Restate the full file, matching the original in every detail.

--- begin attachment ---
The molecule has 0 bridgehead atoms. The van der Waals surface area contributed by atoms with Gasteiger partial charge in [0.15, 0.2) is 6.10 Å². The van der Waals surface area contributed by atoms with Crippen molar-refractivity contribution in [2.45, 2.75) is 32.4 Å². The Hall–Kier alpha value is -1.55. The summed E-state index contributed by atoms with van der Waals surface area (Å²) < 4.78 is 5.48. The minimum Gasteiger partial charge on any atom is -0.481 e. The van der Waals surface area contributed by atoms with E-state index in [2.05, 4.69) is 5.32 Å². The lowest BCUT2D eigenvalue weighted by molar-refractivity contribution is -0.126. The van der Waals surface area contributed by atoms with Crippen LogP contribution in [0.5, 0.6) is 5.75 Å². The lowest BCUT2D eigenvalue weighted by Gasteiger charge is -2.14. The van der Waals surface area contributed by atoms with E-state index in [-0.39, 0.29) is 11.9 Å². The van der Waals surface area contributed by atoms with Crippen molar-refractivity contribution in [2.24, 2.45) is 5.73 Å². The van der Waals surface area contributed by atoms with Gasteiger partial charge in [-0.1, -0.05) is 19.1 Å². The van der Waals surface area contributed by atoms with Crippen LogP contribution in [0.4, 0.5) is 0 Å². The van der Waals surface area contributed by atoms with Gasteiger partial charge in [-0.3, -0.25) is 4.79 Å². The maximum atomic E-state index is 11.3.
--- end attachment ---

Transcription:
The molecule has 0 bridgehead atoms. The van der Waals surface area contributed by atoms with Gasteiger partial charge in [0.15, 0.2) is 6.10 Å². The van der Waals surface area contributed by atoms with Crippen molar-refractivity contribution in [2.45, 2.75) is 32.4 Å². The Hall–Kier alpha value is -1.55. The summed E-state index contributed by atoms with van der Waals surface area (Å²) < 4.78 is 5.48. The minimum Gasteiger partial charge on any atom is -0.481 e. The van der Waals surface area contributed by atoms with E-state index in [2.05, 4.69) is 5.32 Å². The lowest BCUT2D eigenvalue weighted by molar-refractivity contribution is -0.126. The van der Waals surface area contributed by atoms with Crippen LogP contribution in [0.5, 0.6) is 5.75 Å². The lowest BCUT2D eigenvalue weighted by Gasteiger charge is -2.14. The van der Waals surface area contributed by atoms with E-state index in [-0.39, 0.29) is 11.9 Å². The van der Waals surface area contributed by atoms with Crippen molar-refractivity contribution in [2.24, 2.45) is 5.73 Å². The van der Waals surface area contributed by atoms with Gasteiger partial charge in [-0.1, -0.05) is 19.1 Å². The van der Waals surface area contributed by atoms with Crippen LogP contribution in [0.4, 0.5) is 0 Å². The van der Waals surface area contributed by atoms with Gasteiger partial charge in [-0.3, -0.25) is 4.79 Å². The maximum atomic E-state index is 11.3.